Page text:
Mixed News on High Blood Pressure

Researchers find incidence is up, but more people have it under control

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HealthDay Reporter

(HealthDay is the new name for HealthScoutNews.)

TUESDAY, July 8, 2003 (HealthDayNews) -- There's bad news about high blood pressure: The incidence of this dangerous condition has edged up a bit over the past decade, to nearly a third of the country's population.

But there's also good news about high blood pressure: The percentage of Americans whose condition is known and controlled has also edged up a bit.

These findings come from a careful comparison of data from the latest NHANES (National Health and Nutrition Examination Survey), done in 1999-2000 by the National Center for Health Statistics, with numbers from the 1988-1991 NHANES.

Whether the overall news is good or bad is in the eye of the beholder, says Dr. Theodore A. Kotchen, co-author of a report on the analysis being published in the July 9 issue of the Journal of the American Medical Association.

"I tend to be an optimist and consider the greater percentage of hypertension being under control is important," says Kotchen, a professor of medicine and associate dean for clinical research at the Medical College of Wisconsin. Hypertension is the formal medical name for high blood pressure.

But the fact that 58 million Americans now have hypertension is "of some concern," Kotchen says, and it appears the national goal of having half of all cases under control by 2010 will be very hard to achieve.

"This is mixed meat," says Dr. Robert A. Phillips, chairman of the department of medicine at Lenox Hill Hospital in New York City and president of the eastern chapter of the American Society of Hypertension.

"That the number of people with hypertension has increased is bad news," he says. "The good news is despite that, the rates of control are going up slightly."

Hypertension is increasing "most notably because Americans are getting more obese, getting less exercise, and eating more processed foods," Phillips says.

Control of hypertension is a major goal because it is a significant risk factor for heart attack, stroke, and other cardiovascular diseases. It is stealthy, rarely causing symptoms. Once identified, high blood pressure usually can be reduced to safe levels with drugs.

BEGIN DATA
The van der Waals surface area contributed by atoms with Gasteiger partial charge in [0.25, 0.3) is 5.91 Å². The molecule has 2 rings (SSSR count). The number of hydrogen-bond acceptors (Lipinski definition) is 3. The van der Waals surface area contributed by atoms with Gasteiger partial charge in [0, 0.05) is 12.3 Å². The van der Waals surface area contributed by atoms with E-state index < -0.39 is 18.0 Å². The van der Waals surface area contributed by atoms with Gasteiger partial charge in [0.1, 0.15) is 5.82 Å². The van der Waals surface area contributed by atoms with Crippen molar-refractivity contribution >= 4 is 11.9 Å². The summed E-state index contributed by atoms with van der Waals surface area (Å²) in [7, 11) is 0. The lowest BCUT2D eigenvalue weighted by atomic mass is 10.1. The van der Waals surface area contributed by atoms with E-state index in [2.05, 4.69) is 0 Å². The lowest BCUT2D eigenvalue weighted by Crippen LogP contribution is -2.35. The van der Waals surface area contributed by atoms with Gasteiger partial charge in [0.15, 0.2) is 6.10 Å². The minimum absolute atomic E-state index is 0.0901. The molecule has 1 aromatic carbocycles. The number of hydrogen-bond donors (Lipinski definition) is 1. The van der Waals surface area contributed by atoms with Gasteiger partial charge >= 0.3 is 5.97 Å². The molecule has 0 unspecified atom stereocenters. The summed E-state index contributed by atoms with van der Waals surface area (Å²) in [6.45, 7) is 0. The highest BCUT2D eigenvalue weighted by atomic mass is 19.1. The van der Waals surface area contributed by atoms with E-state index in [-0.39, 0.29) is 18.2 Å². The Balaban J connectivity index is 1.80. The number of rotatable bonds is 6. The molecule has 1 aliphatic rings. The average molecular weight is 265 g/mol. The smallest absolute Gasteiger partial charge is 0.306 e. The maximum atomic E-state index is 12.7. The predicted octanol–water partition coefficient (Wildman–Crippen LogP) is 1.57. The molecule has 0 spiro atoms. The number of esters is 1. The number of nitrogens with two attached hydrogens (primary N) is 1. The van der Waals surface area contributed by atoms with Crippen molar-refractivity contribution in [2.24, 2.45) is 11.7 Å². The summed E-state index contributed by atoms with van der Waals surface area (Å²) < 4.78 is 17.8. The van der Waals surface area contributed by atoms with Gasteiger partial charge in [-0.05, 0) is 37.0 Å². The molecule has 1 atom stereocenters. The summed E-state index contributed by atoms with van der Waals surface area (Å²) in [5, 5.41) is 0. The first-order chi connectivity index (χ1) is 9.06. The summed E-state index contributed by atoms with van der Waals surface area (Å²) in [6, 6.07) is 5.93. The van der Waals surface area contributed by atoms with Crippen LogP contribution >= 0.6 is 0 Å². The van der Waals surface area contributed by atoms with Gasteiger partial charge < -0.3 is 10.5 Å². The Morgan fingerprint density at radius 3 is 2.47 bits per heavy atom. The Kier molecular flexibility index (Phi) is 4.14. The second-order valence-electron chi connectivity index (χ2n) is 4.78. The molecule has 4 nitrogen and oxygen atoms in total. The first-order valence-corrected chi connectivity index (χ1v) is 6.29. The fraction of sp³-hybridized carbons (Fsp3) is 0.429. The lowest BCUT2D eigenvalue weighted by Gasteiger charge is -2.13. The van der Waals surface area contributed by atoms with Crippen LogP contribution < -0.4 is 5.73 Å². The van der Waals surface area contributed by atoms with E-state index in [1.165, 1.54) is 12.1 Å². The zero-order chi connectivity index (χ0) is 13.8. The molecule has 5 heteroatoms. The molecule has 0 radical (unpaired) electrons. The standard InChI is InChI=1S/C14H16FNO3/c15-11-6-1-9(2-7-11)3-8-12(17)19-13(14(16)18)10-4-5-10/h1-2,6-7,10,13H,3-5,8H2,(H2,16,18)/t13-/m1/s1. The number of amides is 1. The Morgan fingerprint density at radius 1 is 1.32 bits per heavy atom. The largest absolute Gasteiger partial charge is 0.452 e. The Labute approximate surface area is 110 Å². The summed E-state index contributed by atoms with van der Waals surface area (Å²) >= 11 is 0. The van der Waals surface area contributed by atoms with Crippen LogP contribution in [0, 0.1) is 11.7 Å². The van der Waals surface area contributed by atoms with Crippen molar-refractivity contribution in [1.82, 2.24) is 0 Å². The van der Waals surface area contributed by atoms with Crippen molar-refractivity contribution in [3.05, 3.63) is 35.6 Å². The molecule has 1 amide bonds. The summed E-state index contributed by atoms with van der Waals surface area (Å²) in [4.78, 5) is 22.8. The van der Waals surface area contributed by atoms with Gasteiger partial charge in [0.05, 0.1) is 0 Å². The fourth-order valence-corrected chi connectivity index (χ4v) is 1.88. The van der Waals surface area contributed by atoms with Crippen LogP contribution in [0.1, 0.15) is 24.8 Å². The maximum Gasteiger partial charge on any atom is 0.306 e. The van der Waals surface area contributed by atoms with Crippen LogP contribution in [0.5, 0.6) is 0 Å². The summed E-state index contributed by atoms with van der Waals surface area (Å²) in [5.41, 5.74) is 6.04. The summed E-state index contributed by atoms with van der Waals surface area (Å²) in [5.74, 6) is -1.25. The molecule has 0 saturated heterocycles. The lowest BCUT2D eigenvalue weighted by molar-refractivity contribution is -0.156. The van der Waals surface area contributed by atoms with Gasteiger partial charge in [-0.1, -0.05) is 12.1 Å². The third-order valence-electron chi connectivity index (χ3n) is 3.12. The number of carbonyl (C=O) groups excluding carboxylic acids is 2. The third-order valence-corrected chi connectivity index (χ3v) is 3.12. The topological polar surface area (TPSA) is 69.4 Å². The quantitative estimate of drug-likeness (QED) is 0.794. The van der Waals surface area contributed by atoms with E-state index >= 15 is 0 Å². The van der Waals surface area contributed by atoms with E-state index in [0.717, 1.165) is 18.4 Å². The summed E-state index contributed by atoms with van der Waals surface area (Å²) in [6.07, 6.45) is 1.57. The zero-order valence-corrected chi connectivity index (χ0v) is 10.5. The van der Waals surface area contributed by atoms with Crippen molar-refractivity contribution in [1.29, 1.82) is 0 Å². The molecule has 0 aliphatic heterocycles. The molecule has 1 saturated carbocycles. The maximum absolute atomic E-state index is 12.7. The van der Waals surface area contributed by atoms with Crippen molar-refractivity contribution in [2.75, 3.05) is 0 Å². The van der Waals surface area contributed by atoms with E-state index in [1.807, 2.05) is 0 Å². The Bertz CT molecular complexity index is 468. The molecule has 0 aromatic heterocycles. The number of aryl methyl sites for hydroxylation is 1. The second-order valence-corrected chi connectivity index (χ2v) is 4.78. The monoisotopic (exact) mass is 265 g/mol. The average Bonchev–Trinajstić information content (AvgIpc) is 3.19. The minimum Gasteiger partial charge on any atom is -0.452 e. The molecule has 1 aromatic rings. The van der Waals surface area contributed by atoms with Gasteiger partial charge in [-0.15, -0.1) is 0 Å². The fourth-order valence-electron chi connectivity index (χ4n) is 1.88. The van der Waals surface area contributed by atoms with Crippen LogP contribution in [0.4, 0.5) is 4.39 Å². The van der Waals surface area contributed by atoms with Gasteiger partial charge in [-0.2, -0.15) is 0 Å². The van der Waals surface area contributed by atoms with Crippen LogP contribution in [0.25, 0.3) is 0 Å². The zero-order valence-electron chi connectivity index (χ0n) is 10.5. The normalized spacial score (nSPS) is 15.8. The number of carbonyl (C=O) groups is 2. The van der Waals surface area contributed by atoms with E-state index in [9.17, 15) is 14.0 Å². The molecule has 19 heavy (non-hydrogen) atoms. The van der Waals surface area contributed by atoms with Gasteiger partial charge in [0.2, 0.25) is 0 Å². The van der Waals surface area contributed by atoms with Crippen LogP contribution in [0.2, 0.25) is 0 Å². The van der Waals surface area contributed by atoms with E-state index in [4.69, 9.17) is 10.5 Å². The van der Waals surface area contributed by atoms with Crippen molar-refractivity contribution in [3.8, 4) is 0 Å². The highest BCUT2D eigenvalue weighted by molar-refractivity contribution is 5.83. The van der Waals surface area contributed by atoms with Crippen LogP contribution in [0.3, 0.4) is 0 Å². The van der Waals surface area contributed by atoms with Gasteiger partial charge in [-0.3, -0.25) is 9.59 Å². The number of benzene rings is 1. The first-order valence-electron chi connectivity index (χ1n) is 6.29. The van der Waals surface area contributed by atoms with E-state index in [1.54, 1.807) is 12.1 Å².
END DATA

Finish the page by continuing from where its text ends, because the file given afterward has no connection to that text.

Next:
Kotchen did the study with Dr. Ihab Hajjar, who has since moved to the University of South Carolina. The standard for high blood pressure used in NHANES was 140 over 90. Recently, the recommended readings were reduced to 130 over 80.

In the latest NHANES, 28.7 percent of participants had hypertension, an increase of 3.7 percent since the 1991 study. Of those people, 68.9 percent said they knew of their condition, about the same as in the earlier study. Of those who knew of their hypertension, 58.4 percent were being treated (an increase of 6 percent) and 53 percent of those being treated had the condition under control, up from 43.6 percent.

Overall, just 31 percent of Americans with high blood pressure have it under control, but that is a substantial increase from the 22.7 percent reported in the earlier study.

The factor most clearly associated with hypertension is simply getting old, the study found. Nearly two-thirds of those 60 and older have high blood pressure. The incidence is above average for non-Hispanic blacks (33.5 percent) and women (30 percent).

"The message here is for older people, that they really need to see a doctor and get their blood pressure checked," Phillips says. "The same is true of African-Americans."

More information

You can learn about hypertension and what to do about it from the American Heart Association or the American Society of Hypertension.

SOURCES: Theodore A. Kotchen, M.D., professor, medicine, and associate dean, clinical research, Medical College of Wisconsin, Milwaukee; Robert A. Phillips, M.D., chairman, department of medicine, Lenox Hill Hospital, New York; July 9, 2003, Journal of the American Medical Association

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